Then, on November 9, 1989, a press conference broadcast on live television in East Berlin changed the lives of East Germans forever. At 6:50 p.m., Günther Schabowski, spokesman for the East Berlin Communist Party, announced revised travel rules, which allowed East German inhabitants to leave the country with the use of a Visa.7 A journalist followed up Schabowski’s answer with the question, “When does it take effect?” Schabowski looked up and asked with confusion, “What?” Concerned and bewildered, the audience started to ask questions among themselves, which caused an uproar. After receiving such an important announcement, the crowd became worried that the travel rules would not be implemented in a timely manner, that this was just another government trick or delaying tactic. Günther Schabowski scratched his head, relocated his glasses, and casually replied in German, “Ab sofort.” In other words, immediately. No two words could have been more electrifying to those who heard them. Their implications were unfathomable, as East Berliners by the thousands began to process those words.8
Many East Berliners (and the world) at the beginning could not believe what they had just heard. News outlets and television stations began sending the breaking news that people could now freely pass through to West Germany by the border crossings in East Berlin. They no longer had to go “on vacation” to Hungary, through Austria, to get to West Germany. They could just go through the checkpoints between East Berlin and West Berlin.9 Even though the announcement was not supposed to initiate new traveling rules until the next day, Schabowski had been unaware of this. This supposed press conference became the trigger for a huge crowd to move towards those checkpoints at the wall. Thus, the phrase “Ab Sofort” was the unexpected catalyst of the East Germans’ liberation. As East Berliners moved towards the wall, they could see guards allowing the crowd into West Berlin. By 11:30 p.m., the wall was overflowing with people from both sides.10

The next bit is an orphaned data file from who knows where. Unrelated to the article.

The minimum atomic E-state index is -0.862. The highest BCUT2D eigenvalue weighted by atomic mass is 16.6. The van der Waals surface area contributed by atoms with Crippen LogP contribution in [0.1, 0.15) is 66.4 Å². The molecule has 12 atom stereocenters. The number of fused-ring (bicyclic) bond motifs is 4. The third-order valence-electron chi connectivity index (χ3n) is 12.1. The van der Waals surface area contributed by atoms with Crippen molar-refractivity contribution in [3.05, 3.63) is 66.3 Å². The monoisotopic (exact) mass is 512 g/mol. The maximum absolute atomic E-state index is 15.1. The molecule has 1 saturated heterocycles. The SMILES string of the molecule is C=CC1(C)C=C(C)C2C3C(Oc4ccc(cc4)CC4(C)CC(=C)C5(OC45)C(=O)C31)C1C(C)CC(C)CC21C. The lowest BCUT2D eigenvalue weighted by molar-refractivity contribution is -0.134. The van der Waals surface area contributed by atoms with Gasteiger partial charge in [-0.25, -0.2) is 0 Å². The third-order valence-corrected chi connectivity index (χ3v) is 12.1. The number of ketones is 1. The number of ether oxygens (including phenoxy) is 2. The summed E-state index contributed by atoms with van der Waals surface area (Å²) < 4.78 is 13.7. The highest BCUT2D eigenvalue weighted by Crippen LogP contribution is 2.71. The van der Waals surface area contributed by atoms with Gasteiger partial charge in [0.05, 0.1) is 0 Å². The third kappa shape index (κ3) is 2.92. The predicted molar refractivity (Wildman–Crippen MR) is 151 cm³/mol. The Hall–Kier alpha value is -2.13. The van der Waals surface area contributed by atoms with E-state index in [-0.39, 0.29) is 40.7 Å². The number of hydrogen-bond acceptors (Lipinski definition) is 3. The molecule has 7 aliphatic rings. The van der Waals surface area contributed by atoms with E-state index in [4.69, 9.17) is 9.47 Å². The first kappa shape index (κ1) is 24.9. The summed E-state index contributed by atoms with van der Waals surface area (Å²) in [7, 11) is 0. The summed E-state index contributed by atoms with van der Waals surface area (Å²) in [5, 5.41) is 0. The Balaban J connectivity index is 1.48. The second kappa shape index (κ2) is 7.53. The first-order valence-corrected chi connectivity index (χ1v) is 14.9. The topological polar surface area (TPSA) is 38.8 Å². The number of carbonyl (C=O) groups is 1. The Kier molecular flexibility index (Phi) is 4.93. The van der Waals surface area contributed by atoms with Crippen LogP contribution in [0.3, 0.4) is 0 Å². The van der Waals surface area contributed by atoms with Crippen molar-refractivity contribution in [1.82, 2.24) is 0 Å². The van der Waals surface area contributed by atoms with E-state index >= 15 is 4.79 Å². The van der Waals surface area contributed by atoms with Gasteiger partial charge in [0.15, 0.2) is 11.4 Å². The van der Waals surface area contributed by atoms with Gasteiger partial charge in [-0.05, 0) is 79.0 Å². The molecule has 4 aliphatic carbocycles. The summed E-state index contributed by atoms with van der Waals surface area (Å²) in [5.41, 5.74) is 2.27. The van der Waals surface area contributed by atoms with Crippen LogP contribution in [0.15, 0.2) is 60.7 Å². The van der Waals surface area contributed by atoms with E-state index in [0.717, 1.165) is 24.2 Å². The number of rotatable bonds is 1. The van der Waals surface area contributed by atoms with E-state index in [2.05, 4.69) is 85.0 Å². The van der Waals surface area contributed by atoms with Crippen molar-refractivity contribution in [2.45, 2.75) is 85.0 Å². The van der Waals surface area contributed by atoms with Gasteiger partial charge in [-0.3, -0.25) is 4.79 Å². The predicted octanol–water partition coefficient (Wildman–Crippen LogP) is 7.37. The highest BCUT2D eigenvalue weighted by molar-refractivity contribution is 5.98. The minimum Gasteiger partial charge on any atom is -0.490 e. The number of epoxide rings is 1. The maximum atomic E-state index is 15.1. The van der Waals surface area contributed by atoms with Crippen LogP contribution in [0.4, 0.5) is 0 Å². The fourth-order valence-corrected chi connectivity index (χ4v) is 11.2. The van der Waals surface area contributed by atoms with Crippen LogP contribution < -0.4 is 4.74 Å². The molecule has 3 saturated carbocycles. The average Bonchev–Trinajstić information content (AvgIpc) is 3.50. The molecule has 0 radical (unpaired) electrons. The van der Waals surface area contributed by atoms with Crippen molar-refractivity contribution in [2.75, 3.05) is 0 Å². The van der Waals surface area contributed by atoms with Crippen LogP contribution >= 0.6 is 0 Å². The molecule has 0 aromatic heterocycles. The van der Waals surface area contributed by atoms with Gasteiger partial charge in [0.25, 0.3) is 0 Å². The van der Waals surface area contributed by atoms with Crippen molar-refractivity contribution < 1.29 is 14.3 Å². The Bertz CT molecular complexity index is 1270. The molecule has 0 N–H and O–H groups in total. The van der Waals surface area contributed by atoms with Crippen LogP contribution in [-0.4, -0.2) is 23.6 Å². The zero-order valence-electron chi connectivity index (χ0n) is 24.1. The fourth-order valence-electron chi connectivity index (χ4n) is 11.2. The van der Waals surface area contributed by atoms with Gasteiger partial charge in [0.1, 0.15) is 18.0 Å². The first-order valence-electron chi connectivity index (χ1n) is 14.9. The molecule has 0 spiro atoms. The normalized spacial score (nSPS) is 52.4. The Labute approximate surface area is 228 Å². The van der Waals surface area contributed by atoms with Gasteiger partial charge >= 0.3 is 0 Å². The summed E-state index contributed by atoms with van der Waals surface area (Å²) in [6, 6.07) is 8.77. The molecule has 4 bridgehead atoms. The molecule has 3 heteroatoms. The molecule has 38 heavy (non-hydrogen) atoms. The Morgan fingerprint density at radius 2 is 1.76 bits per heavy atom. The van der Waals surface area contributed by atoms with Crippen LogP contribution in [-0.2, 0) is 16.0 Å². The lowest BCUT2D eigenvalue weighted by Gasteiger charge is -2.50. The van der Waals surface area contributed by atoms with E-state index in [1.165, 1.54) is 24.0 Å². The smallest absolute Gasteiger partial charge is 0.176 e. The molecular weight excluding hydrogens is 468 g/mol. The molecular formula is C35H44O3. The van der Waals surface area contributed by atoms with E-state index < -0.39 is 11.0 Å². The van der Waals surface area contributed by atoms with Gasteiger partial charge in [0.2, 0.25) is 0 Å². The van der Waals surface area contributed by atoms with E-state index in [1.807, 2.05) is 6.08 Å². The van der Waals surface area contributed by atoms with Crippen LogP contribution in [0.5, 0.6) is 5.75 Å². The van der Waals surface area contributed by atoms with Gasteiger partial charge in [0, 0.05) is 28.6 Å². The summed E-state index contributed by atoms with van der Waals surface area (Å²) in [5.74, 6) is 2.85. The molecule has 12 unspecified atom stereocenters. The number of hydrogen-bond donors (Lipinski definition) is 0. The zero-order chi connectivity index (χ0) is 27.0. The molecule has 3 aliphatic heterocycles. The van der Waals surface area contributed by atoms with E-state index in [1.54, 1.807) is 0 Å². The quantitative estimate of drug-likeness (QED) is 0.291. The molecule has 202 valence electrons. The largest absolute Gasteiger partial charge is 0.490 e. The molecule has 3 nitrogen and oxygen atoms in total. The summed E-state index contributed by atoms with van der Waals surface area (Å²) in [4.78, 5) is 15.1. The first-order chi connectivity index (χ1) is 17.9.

As East Germans passed through the wall, they walked down the memorable street Kurfurstendam, or as West Berliners called it Ku’damm. As they walked down this street, lined with luxury stores of all kinds, they were simply amazed by the beauty and opulence of West Berlin. And, these East Germans could not believe that they were finally reuniting with their countrymen and kin. Kurfurstendam became a memorable place as East and West Germans walked down this stunning street together. The tears and joy could easily be seen through both the East and West Germans’ faces on that night. The scene then moved to the Berlin Wall itself, where East Berliners and West Berliners began climbing that symbolic wall of oppression. They danced on that wall that night, East and West. And they began taking hammers to that wall. That night began the end of the Berlin Wall. The chants of the East Germans’ “Wir sind das Volk” became “Wir sind ein Volk” for the first time that night.11
The events leading up to the fall of the wall were caused by both deliberate and unwitting actions. East German citizens had deliberately and determinedly protested their communist leadership, leading to the day when Schabowski accidentally guaranteed the overnight destruction of the wall. That night, Germans began a massive celebration with euphoric and victorious feelings. The news spread quickly to countries all over the world; these nations could not believe the wall was coming down either, and they held celebrations, which continued well beyond the sunrise of November 10. The joy the German people shared after such a long period of time, since 1961, continued throughout the night; the atmosphere was indescribable. Subsequently, the simple phrase “Ab Sofort” became an unforgettable and everlasting part of German history.